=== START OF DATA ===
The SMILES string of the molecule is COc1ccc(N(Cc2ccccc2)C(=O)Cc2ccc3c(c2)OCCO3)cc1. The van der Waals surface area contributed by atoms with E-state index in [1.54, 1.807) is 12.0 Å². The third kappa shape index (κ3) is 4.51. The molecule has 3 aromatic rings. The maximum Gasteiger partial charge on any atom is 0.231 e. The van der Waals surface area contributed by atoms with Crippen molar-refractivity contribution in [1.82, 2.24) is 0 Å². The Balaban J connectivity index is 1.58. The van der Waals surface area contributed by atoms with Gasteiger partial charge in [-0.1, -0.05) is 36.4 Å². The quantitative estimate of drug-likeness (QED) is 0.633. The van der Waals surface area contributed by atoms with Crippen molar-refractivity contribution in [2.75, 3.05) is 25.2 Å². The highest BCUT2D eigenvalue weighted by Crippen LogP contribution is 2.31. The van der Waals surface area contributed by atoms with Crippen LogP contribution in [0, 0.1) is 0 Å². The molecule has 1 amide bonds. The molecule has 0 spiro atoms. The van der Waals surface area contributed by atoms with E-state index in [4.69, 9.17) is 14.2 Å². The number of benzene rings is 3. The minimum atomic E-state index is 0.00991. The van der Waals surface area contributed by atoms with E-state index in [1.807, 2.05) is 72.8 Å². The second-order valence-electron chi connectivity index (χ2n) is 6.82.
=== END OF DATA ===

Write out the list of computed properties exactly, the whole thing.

The SMILES string of the molecule is COc1ccc(N(Cc2ccccc2)C(=O)Cc2ccc3c(c2)OCCO3)cc1. The van der Waals surface area contributed by atoms with E-state index in [1.54, 1.807) is 12.0 Å². The third kappa shape index (κ3) is 4.51. The molecule has 3 aromatic rings. The maximum Gasteiger partial charge on any atom is 0.231 e. The van der Waals surface area contributed by atoms with Crippen molar-refractivity contribution in [1.82, 2.24) is 0 Å². The Balaban J connectivity index is 1.58. The van der Waals surface area contributed by atoms with Gasteiger partial charge in [-0.1, -0.05) is 36.4 Å². The quantitative estimate of drug-likeness (QED) is 0.633. The van der Waals surface area contributed by atoms with Crippen molar-refractivity contribution in [2.75, 3.05) is 25.2 Å². The highest BCUT2D eigenvalue weighted by Crippen LogP contribution is 2.31. The van der Waals surface area contributed by atoms with Crippen LogP contribution in [0, 0.1) is 0 Å². The molecule has 1 amide bonds. The molecule has 0 spiro atoms. The van der Waals surface area contributed by atoms with E-state index in [4.69, 9.17) is 14.2 Å². The number of benzene rings is 3. The minimum atomic E-state index is 0.00991. The van der Waals surface area contributed by atoms with E-state index in [1.807, 2.05) is 72.8 Å². The second-order valence-electron chi connectivity index (χ2n) is 6.82.